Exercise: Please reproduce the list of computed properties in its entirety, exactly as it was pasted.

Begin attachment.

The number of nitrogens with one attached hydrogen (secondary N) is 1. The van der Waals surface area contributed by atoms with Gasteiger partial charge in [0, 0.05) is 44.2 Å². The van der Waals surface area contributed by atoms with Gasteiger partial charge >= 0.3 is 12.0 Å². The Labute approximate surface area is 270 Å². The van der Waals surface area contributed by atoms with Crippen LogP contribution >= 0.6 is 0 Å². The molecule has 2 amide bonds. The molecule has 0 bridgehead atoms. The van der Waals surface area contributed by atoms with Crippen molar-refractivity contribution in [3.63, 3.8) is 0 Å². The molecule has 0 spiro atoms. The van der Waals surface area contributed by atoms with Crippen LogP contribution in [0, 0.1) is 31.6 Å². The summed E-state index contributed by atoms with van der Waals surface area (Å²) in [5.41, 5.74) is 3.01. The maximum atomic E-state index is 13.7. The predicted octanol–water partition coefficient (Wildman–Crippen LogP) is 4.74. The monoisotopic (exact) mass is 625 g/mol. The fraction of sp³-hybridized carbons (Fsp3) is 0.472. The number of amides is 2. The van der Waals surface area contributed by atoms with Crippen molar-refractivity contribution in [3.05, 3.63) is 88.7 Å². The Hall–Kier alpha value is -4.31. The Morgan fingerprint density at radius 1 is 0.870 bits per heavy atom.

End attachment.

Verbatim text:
The number of nitrogens with one attached hydrogen (secondary N) is 1. The van der Waals surface area contributed by atoms with Gasteiger partial charge in [0, 0.05) is 44.2 Å². The van der Waals surface area contributed by atoms with Gasteiger partial charge >= 0.3 is 12.0 Å². The Labute approximate surface area is 270 Å². The van der Waals surface area contributed by atoms with Crippen LogP contribution >= 0.6 is 0 Å². The molecule has 2 amide bonds. The molecule has 0 bridgehead atoms. The van der Waals surface area contributed by atoms with Crippen molar-refractivity contribution in [3.63, 3.8) is 0 Å². The molecule has 0 spiro atoms. The van der Waals surface area contributed by atoms with Crippen LogP contribution in [0, 0.1) is 31.6 Å². The summed E-state index contributed by atoms with van der Waals surface area (Å²) in [5.41, 5.74) is 3.01. The maximum atomic E-state index is 13.7. The predicted octanol–water partition coefficient (Wildman–Crippen LogP) is 4.74. The monoisotopic (exact) mass is 625 g/mol. The fraction of sp³-hybridized carbons (Fsp3) is 0.472. The number of amides is 2. The van der Waals surface area contributed by atoms with Crippen molar-refractivity contribution in [3.05, 3.63) is 88.7 Å². The Hall–Kier alpha value is -4.31. The Morgan fingerprint density at radius 1 is 0.870 bits per heavy atom.